by Lynda Wald
People are often surprised to learn how prevalent homelessness is in New Jersey (and Union County in particular). Although homelessness is an issue often associated with big cities, such as New York, my experience with homeless organizations such as Family Promise and Monarch Housing have proven otherwise. What is most upsetting is the number of children affected by homelessness.
Families with children represent more than 50 percent of homeless persons in New Jersey. Nationally, 1 in 30 kids experiences homelessness annually. Children under the age of 18 represent 23.6 percent of the homeless population in New Jersey (NJCounts 2016). One out of four homeless persons in New Jersey is a child (NJCounts 2016).
Students at WHS know how challenging the pressures of schoolwork and being a teen are… now imagine if you are homeless trying to juggle going to class, doing homework and studying for exams without the comfort and stability of a home. (Most of the time the student’s hardship is kept a secret from schoolmates.)
Being homeless in New Jersey has additional hardships during wintertime. Living in a shelter or being unsheltered (living in a car or the streets) is especially cruel and dangerous during harsh weather conditions.
Fortunately, there are many strong organizations and programs in Union County that house the homeless and those at risk of being homeless. These organizations also offer support services to help families get back on their feet – such as job coaching, literacy training and financial coaching. They also assist in tracking down affordable housing since limited affordable apartments make up a significant factor of homelessness in New Jersey.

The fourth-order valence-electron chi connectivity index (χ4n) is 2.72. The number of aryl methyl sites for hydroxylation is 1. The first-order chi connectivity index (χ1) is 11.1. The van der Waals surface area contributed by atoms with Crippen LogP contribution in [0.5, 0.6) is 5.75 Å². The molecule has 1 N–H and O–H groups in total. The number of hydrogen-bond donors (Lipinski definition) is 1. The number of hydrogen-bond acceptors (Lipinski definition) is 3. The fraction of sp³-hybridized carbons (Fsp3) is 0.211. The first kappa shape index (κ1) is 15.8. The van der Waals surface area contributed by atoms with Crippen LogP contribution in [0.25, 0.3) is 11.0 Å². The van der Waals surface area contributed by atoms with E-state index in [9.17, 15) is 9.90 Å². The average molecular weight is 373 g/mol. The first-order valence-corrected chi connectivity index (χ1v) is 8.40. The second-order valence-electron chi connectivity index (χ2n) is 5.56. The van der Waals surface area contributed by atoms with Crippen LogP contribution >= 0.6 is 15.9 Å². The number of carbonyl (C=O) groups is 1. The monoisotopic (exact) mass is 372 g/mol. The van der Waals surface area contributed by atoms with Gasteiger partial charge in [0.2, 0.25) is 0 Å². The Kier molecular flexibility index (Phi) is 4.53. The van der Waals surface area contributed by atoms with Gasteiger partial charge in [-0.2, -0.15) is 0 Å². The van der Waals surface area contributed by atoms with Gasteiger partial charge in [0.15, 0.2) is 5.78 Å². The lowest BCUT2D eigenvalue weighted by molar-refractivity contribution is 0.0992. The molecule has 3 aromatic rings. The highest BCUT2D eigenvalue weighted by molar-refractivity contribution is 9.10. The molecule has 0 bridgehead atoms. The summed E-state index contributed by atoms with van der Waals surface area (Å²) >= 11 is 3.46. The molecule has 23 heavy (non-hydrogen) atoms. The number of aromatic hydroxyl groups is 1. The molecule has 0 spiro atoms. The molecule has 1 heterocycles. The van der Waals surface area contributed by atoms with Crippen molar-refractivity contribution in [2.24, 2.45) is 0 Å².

Operation Warm Heart, an Elizabeth Coalition for the Homeless program, offers beds from November through March when the thermometer dips below 32 degrees, hosted by various Elizabeth churches. Elizabeth Coalition is a significant force to help the needy in Union County.
Code Blue Alert is a government program that allows authorities to take homeless people to local shelters or other agencies, known as Warming Centers. Another significant Union County program is Family Promise, which is a collaborative effort among churches and temples in Union County that hosts needy families. Housing, food and support services are provided to families that have nowhere else to go.
Next time you step outdoors with the freezing wind stinging your face, please remember teens who are less fortunate. As your ears thaw at home over hot chocolate, you might wonder, “What could I do to help?” Many wonderful organizations would love your time and support. Helping even one family is worth the effort.
Lynda Wald is a community board member of Union County Family Promise.